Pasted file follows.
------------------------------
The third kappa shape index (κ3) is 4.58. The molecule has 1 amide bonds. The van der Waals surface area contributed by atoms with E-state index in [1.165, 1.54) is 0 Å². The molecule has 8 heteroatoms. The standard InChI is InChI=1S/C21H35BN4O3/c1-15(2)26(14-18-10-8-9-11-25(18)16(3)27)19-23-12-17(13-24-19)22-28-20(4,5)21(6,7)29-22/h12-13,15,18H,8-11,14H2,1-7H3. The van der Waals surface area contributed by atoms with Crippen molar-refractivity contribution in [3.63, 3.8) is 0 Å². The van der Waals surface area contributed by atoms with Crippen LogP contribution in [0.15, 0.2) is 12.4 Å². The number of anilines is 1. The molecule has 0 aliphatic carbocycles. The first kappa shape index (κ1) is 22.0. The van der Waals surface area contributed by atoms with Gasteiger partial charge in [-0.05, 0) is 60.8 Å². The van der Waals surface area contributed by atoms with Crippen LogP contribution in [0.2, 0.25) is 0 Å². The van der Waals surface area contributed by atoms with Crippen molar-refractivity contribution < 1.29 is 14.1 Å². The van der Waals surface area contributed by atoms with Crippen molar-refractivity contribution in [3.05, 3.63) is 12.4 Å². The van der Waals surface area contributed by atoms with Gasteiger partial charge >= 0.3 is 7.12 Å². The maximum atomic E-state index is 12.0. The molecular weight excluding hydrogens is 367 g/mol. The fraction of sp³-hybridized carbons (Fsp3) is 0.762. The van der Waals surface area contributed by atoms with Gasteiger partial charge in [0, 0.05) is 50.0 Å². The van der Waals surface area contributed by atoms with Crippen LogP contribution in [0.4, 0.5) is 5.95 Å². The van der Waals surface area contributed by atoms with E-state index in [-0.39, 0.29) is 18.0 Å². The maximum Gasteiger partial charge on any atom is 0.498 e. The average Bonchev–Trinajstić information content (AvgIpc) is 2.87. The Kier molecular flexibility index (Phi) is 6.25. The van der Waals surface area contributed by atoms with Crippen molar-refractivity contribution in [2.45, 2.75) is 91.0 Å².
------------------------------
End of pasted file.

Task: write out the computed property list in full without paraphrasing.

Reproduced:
The third kappa shape index (κ3) is 4.58. The molecule has 1 amide bonds. The van der Waals surface area contributed by atoms with E-state index in [1.165, 1.54) is 0 Å². The molecule has 8 heteroatoms. The standard InChI is InChI=1S/C21H35BN4O3/c1-15(2)26(14-18-10-8-9-11-25(18)16(3)27)19-23-12-17(13-24-19)22-28-20(4,5)21(6,7)29-22/h12-13,15,18H,8-11,14H2,1-7H3. The van der Waals surface area contributed by atoms with Crippen molar-refractivity contribution in [3.63, 3.8) is 0 Å². The van der Waals surface area contributed by atoms with Crippen LogP contribution in [0.15, 0.2) is 12.4 Å². The number of anilines is 1. The molecule has 0 aliphatic carbocycles. The first kappa shape index (κ1) is 22.0. The van der Waals surface area contributed by atoms with Gasteiger partial charge in [-0.05, 0) is 60.8 Å². The van der Waals surface area contributed by atoms with Crippen LogP contribution in [0.2, 0.25) is 0 Å². The van der Waals surface area contributed by atoms with Crippen molar-refractivity contribution < 1.29 is 14.1 Å². The van der Waals surface area contributed by atoms with Crippen molar-refractivity contribution in [3.05, 3.63) is 12.4 Å². The van der Waals surface area contributed by atoms with Gasteiger partial charge >= 0.3 is 7.12 Å². The maximum atomic E-state index is 12.0. The molecular weight excluding hydrogens is 367 g/mol. The fraction of sp³-hybridized carbons (Fsp3) is 0.762. The van der Waals surface area contributed by atoms with Gasteiger partial charge in [0, 0.05) is 50.0 Å². The van der Waals surface area contributed by atoms with Crippen LogP contribution in [0.4, 0.5) is 5.95 Å². The van der Waals surface area contributed by atoms with E-state index in [-0.39, 0.29) is 18.0 Å². The maximum Gasteiger partial charge on any atom is 0.498 e. The average Bonchev–Trinajstić information content (AvgIpc) is 2.87. The Kier molecular flexibility index (Phi) is 6.25. The van der Waals surface area contributed by atoms with Crippen molar-refractivity contribution in [2.45, 2.75) is 91.0 Å².